Welcome back, friends! It is frigid here in Virginia this morning. So with such wintry weather (and so early in the season), I thought today I would revisit the beautiful afternoon this past May when Mr. C and I visited Inchdrewer Castle.
What a scene! I mean, how do you top this? With the rapeseed in full bloom, Inchdrewer Castle and the surrounding countryside indeed was a sight to behold.
Rapeseed, also known as rape, oilseed rape, and, in the case of one particular group of cultivars, canola, is a bright-yellow flowering member of the family Brassicaceae, cultivated mainly for its oil-rich seed. It is the third-largest source of vegetable oil and second-largest source of protein meal in the world.
Inchdrewer is a 16th-century castle located in northeast Scotland, near the town of Banff in Aberdeenshire. The Curror family built the original L-shaped tower house in 1542. Inchdrewer has an interesting history, including being attacked by Covenanter forces in 1640 and by the Duke of Cumberland during the Jacobite Rising of 1746.
The Currors sold Inchdrewer to Sir Walter Ogilvie of Dunlugas in 1557. By 1642, Lord Banff called Inchdrewer home; however, he tragically perished in a fire at the castle in 1713.
Though the fire had caused extensive damage, the Abercrombie family lived at Inchdrewer through the 1800s. Eventually, the castle was left abandoned.
Following a prolonged period of neglect, the castle was purchased in 1971 by Count Robin de la Lanne-Mirrlees. Restoration efforts were undertaken but never completed.
Though the castle has remained abandoned and neglected again in recent years, today Inchdrewer’s future looks bright. In late 2013, Russian princess and former Versace model Olga Roh and her husband Stephen purchased the castle with ambitions of turning Inchdrewer into a family home (and possibly a small luxury hotel). The new Baron and Baroness of Inchdrewer have tasked Marc Ellington to oversee the project. I don’t know about you, but you can color me green with envy!
If you get the chance to visit Inchdrewer Castle (and I hope you do!), please be mindful that you are treading on private property. Scotland’s free access code is an awesome thing, but that privilege comes with great responsibility on our part.
I hope you enjoyed today’s post, friends. See you again soon.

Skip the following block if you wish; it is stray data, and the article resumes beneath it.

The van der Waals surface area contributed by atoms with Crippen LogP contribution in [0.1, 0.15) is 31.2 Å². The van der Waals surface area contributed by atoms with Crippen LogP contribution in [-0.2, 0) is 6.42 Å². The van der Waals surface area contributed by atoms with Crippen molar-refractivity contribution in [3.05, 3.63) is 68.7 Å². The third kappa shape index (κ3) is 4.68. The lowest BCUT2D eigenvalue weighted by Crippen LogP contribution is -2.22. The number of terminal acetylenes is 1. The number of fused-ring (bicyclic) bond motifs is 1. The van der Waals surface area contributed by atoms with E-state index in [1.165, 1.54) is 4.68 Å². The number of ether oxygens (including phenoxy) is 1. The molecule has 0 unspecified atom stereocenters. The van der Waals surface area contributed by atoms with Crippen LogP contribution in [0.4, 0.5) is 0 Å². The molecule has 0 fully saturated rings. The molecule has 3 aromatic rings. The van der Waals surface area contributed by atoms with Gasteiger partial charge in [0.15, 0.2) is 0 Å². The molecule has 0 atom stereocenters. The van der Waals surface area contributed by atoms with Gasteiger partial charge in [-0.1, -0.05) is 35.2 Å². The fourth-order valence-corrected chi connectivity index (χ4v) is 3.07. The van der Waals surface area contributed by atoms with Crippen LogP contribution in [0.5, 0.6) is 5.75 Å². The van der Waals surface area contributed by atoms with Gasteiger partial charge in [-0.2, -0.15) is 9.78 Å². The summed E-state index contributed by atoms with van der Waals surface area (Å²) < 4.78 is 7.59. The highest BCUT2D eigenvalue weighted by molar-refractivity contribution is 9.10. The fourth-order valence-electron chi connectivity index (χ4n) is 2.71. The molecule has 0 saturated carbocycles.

22 thoughts on “Inchdrewer Castle-A Colorful Past and a Bright Future”
It really was! Especially with the rapeseed in bloom. Thank you for your comment. 🙂
Wonderful! A fascinating place! If ever I’m back in Scotland, this has to be on my list!
Maybe by then it will be a hotel and you can stay there. Wouldn’t that be amazing? 🙂
That makes me curious what the Russian Royals will make out of this castle!
Interesting thought, Reni. I read something that said that northeast Scotland has links to Russia throughout history.
Nice one, Wendy. This looks a lovely castle to while away a few idyllic hours – and such a beautiful, remote setting. 🙂
I’m so happy I got to experience it. I don’t think a lot of people know about Inchdrewer.
I think you’re right. 🙂
What a sight set amongst that golden field! Beautiful!
It was such an unexpected surprise.
That first photo is stunning. I love finding places like this. What a great day that must have been for you.
Thank you, Darlene. The rapeseed is really prolific and gorgeous in the spring. I’m so glad we took the time to drive over there.
I was able to see Scotland for the first time this summer. I spent four days, but wish I could have stayed longer. Which tartan do you use?
That’s wonderful! Maybe you can visit again in the future and spend more time. What region did you see? To answer your question, I assume you mean the one on my web site? It is the Campbell tartan I believe. I am not a Campbell but the tartan is in the public domain, as the designer is unknown.
I spent four days in Edinburgh. Two days I went on day tours from there. Sometime I would like to go further north and see other areas like the Highlands.
The Highlands are beautiful.
What a delightful castle. It looks lovely with the canola fields. Thanks for sharing 🙂
I still can’t believe our luck, finding the castle that day amidst the fields of blooming flowers. It was an incredible moment. 🙂
George Ogilvie, is my 12th.greatgrand father’s.Im a descendent through the Patrick’s, Horrell’s,Jonstones and Forbes.
Cool! Have you had a chance to see Inchdrewer?